Winter came early to Minerva, Virginia. Even the oldest residents couldn't remember snow falling before Christmas, but on Thanksgiving night the mercury dropped. By the time the last turkey platter had been washed and piece of pumpkin pie consumed, the snow had begun to fall. It was an anomaly, one of those nonevents that have everyone buzzing for a day or two because there really isn't anything else to talk about. Then Susannah Greer blew back into town on Thanksgiving night and gave everyone a different topic to discuss over their morning coffee. If the editor of the Minerva Daily News hadn't been so preoccupied with announcing "Winter Comes Early!" on Friday morning, he might have run a headline saying, "The Home Wrecker is Back! Hide Your Men!"
Of course, no man would have her dressed as she was, looking like an ice princess in a white bridesmaid's dress. Susannah smiled wryly as she studied her image in the full-length mirror at the Bridal Boutique. The dress was lovely, emphasizing the dark red tones of her long hair and making her brown eyes look dramatic, but it was just so darn . . . white. The other bridesmaids got to wear black dresses, but the maid of honor—her—looked like the bride runner-up.
"In the event the bride is unable to fulfill her duties," she muttered under her breath.
"I can't believe you're here," screeched the bride-to-be as she burst into the dressing room and wrapped Susannah in a bear hug. "I thought I'd have to send Brad out there to drag you home."
Susannah felt a moment's guilt. "Out there" was Seattle, about as far away from Minerva as she could get without leaving the country. She hadn't been back to Minerva in four years. Liz had visited her twice, but not once had Susannah made the trip back to her hometown. Unlike Liz, who was six years younger and whose memories weren't as tinged with bitterness, she couldn't move on with her life as long as she was mired in her past.
"Hey, sis," Liz said, meeting her gaze in the mirror. "I'll be an old married lady like you by tomorrow."
At the reference to her marriage, Susannah instinctively looked at her ring finger. The weight of her diamond and platinum wedding rings was nearly unbearable, and she tried to distract her sister to avoid the topic.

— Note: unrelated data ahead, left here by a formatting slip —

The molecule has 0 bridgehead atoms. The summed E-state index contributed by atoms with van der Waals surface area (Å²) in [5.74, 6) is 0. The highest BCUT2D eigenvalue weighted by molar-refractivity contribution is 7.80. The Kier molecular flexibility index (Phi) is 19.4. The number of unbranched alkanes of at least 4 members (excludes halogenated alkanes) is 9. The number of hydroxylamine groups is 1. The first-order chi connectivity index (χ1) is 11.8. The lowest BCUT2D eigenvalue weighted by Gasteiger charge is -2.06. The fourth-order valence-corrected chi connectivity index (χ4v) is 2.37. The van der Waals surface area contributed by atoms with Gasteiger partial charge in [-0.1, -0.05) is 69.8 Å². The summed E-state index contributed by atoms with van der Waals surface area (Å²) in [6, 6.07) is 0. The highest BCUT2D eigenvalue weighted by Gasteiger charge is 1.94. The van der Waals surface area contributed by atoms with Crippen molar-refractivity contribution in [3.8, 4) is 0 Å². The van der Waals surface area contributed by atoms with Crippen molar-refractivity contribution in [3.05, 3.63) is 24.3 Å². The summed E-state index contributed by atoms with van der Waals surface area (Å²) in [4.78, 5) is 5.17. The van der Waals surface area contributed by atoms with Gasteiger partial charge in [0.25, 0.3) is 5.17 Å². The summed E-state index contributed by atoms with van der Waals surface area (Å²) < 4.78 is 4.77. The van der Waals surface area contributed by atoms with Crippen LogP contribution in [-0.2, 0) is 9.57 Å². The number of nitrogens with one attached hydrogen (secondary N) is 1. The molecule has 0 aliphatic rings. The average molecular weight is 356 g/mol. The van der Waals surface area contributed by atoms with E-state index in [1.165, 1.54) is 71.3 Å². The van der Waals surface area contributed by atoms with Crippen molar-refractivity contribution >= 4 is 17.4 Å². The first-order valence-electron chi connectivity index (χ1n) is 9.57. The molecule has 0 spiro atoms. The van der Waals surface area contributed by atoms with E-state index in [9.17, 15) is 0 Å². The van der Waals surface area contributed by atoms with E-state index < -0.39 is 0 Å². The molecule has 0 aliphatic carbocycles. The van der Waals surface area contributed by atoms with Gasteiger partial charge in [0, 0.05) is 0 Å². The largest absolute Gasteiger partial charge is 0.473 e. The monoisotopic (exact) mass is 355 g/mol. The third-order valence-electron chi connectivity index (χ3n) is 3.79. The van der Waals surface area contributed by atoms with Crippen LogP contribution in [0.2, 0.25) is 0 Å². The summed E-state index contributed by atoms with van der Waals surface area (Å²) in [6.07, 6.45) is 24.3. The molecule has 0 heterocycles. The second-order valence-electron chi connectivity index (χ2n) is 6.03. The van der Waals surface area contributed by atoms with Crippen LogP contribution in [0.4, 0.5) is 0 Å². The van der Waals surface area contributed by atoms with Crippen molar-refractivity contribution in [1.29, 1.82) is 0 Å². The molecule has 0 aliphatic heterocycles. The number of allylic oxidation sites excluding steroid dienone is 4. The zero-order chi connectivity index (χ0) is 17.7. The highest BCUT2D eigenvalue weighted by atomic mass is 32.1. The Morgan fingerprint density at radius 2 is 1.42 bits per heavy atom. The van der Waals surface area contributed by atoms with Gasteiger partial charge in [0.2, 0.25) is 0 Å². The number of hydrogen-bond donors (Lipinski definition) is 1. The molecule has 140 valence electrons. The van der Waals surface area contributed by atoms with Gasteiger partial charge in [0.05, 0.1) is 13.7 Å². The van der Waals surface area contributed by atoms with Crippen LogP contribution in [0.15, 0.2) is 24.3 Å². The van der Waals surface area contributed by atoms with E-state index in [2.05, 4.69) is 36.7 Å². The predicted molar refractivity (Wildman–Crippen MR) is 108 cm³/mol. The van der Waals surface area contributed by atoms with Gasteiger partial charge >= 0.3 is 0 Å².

"So, everything ready to go? Bridesmaids organized? Groomsmen clean and sober?"
"Brad and Derrick are picking up the other groomsmen from the airport tonight and Brad's sisters have already had their last dress fitting," Liz said.
At the mention of Derrick, Susannah flinched. She hadn't seen Derrick Frost in four years. If she never saw him again for the rest of her life, it would be too soon. Unfortunately, her luck simply didn't run that way.
"How is the dick—I mean, Derrick? He must be working on his fourth wife by now, right?"
Liz sighed. "As far as I know he's only been married once. I don't even think he has a date for the wedding."
Susannah tried to ignore the little jump in her pulse rate. "The better to bed the female wedding guests. Not that being married would stop him."
"He's the best man, Suzie Q," Liz said. "Please try to get along."
Susannah bit back her retort that the only thing he was "best" at was giving a woman an orgasm and breaking her heart at the same time. Once upon a time, she had been hopelessly infatuated with Derrick Frost, the star quarterback of Minerva High School. She'd been a lowly sophomore when he was a senior, but by then they had developed a strange and special friendship based on a shared love of horror flicks—and the fact that they lived next door to each other.
In the span of one year, her mother had abandoned her and Liz and Derrick had gone off to college before she ever got up the nerve to tell him how she felt about him. They spent time together during the summers, but it was never the same between them once she was living across town with her grandparents and trying to be a mother to her sister. By the time Derrick returned to Minerva to settle down—with both a Juris Doctor and a new bride—Susannah had been on her way to graphic design school in Seattle.
Derrick had arrived back in Minerva in June and she had been gone by August, but one hot night in July their paths had crossed at the only dive bar in town. Susannah had been celebrating her birthday with girlfriends, and Derrick had looked awfully sad sitting by himself at the bar. By the end of the night, they were at her apartment, having earth-shattering sex.
For a few weeks, they'd had a tumultuous, wild, secret affair. When she asked him about his marriage, he only said it had been a mistake and he wasn't ready to settle down. It had been enough for her. She had never felt so alive as she did during those few weeks with Derrick, but the feeling came at a very steep price. Derrick's wife had found out and told everyone. Derrick wouldn't answer her calls and then time had run out and she had to leave for Seattle. His silence, more than the rude comments of ¬people she'd once considered friends, had destroyed her belief in "happily ever after." Not that she deserved a fairy-tale ending, she told herself bitterly. She had seen what infidelity did to her parents' marriage and then managed to break every rule she believed in anyway.
She looked at her sister, so wide-eyed and hopeful that marriage would provide the stability their dysfunctional childhood never had. She ruffled Liz's auburn hair the way she had a thousand times during those difficult years after their father had run off with his mistress and their mother had left Minerva to follow her newly divorced boyfriend to New York. Susannah couldn't fault Liz for trying to find her own happiness, she just didn't believe in the possibility for herself.